Saturday, June 8, 2013

A Tale of Coup Cities - 4

Welcome to Stalingrad, DC Comrade
In the last post of this series we looked at the difference between a "coup" and a "coup d'état", noting that the distinguishing dynamic is merely a matter of degree in most cases.

In other words, one of the effects we observe when we consider the notion of whether or not either a coup or a coup d'état has taken place is revealed by first making a relevant comparison of before and after characteristics.

If it has taken place, then the government will be much different than it was prior to the coup event.

While reading the book The Cuckoo's Egg, I noticed some characteristics of the U.S. government that have drastically changed from what the author of that true story experienced while on the trail of a hacker at Lawrence Livermore Laboratories.

This was illustrated, as the book points out, when scientist Cliff Stoll called the NSA for help:
"Cliff, I'd like to take over, but our charter prevents it. NSA can't engage in domestic monitoring, even if we're asked. That's prison term stuff." He took this seriously.
(The Cuckoo's Egg, by Clifford Stoll, page 87 PDF, emphasis added). The NSA agent told him, circa 1986-87, that if an NSA agent did monitoring of U.S. citizens in the U.S. they would be violating criminal laws and would go to prison for it.

A recent post on a popular blog backs up the notion that things have changed during the two decades since then:
The security policy of the U.S. government from Cheney to Obama has passed from secret surveillance of communications abroad to secret surveillance of all communications at home. In what stages did it happen? Some day the history will be written; for now, it is instructive to rehearse the facts.
(Huffington Post, by David Bromwich, emphasis added). The coup is exposed, it is real, but note that it will take some research to find all of the footprints of each and every stage of the coup:
Five years ago, Barack Obama was a candidate for president who pledged to filibuster a congressional bill awarding amnesty to telecoms that illegally gave information on American customers to the government. When Obama backed down from that promise, he pledged, if elected, to have his attorney general investigate the surveillance of Americans and bring the NSA and the justice department back within the limits of the fourth amendment. As it turned out, he made Eric Holder his attorney general, and the security policy of the Obama administration came to be defined, most of all, by its harsh prosecution of whistleblowers who brought to light illegal searches and seizures by the government.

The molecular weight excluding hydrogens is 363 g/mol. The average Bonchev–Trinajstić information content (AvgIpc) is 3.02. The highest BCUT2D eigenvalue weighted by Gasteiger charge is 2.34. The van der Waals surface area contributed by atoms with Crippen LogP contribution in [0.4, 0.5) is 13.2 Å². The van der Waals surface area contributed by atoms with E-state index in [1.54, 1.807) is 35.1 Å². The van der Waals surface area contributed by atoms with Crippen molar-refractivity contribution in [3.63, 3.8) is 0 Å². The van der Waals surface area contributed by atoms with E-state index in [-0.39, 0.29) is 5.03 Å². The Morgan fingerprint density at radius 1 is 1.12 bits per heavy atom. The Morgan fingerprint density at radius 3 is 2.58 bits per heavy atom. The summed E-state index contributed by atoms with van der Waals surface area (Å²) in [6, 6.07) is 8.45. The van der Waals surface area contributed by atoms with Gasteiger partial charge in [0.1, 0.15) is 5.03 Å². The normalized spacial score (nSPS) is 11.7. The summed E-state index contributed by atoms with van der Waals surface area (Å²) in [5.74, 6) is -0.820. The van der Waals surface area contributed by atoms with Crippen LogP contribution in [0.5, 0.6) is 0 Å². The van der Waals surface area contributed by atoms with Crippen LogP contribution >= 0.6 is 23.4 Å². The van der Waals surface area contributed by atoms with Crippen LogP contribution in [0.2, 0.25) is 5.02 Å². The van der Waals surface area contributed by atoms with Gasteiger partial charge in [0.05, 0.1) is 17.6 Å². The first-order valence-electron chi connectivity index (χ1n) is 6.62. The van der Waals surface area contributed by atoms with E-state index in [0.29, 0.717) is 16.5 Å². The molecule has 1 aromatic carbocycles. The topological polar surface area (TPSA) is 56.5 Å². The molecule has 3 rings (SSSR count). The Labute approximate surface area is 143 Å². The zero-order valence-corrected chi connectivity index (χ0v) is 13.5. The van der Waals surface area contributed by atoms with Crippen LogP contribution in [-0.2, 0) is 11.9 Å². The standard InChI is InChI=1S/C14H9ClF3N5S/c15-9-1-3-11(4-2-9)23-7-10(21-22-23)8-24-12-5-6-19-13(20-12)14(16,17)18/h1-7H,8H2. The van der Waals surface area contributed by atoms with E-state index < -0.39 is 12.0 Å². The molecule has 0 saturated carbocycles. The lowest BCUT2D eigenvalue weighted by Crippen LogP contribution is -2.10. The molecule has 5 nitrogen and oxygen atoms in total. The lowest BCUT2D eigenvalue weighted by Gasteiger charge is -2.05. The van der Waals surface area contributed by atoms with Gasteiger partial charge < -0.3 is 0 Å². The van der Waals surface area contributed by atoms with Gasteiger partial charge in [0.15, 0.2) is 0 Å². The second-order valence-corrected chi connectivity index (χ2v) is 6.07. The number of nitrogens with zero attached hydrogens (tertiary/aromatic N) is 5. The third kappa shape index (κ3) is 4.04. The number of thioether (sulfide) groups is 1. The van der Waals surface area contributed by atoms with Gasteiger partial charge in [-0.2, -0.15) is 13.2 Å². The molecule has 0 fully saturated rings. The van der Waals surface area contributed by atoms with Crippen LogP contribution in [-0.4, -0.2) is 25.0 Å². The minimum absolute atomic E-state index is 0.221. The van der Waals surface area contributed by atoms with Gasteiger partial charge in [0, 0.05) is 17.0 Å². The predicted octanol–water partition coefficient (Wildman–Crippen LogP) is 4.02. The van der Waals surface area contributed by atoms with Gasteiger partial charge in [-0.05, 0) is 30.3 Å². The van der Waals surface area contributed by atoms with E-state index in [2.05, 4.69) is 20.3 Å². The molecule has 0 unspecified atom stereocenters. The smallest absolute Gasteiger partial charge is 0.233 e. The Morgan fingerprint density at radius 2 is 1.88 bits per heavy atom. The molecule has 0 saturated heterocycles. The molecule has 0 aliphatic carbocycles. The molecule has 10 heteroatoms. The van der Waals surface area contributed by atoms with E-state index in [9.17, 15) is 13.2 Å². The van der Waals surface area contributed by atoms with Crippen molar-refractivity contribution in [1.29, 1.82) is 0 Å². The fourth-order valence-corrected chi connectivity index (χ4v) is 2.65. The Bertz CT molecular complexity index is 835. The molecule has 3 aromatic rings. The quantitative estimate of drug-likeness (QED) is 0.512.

Yesterday in the Guardian, Glenn Greenwald offered a startling glimpse of the program of systemic surveillance Dick Cheney innovated and Obama has refined. A FISA court order, obtained by Greenwald and linked in the article, compels the Verizon Business Network to furnish for the NSA "on an ongoing daily basis for the duration of this order. . .all call detail records. . .created for Verizon for communications (i) between the United States and abroad; or (ii) wholly within the United States, including local telephone calls." This command is sweeping. It makes Verizon hand over to the FBI all "From" and "To" information about all phone calls made by all customers using Verizon. The order is dated April 25, 2013. It expires on July 19, 2013. It is classified "Top Secret," and due to be declassified on 12 April 2038. It is one of the approximately seven million documents which the Obama administration hides from most Americans every year.

This revelation is only the latest indication of the modus operandi of the Holder justice department.
(ibid, Huffington Post-Bromwich). Other major events in the coup which has changed the nature of the U.S. government was also articulated by a well known General:
"What happened in 9/11 is we didn't have a strategy. We didn't have bipartisan agreement. We didn't have American understanding of it. And we had instead a policy coup in this country, a coup, a policy coup.

Some hard nosed people took over American policy and they never bothered to inform the rest of us."
(A Tale of Coup Cities - 3, quoting Gen. Wesley Clark). A former cabinet member noticed changes too:
I fear that at least since 2010 we’ve been witnessing a quiet, slow-motion coup d’etat whose purpose is to repeal every bit of progressive legislation since the New Deal and entrench the privileged positions of the wealthy and powerful — who haven’t been as wealthy or as powerful since the Gilded Age of the late 19th century.
(ibid, A Tale of Coup Cities - 3, quoting Dr. Robert Reich). One thing is for sure, the NSA has gone from no domestic spying on pain of prison to capturing the private records of all Americans: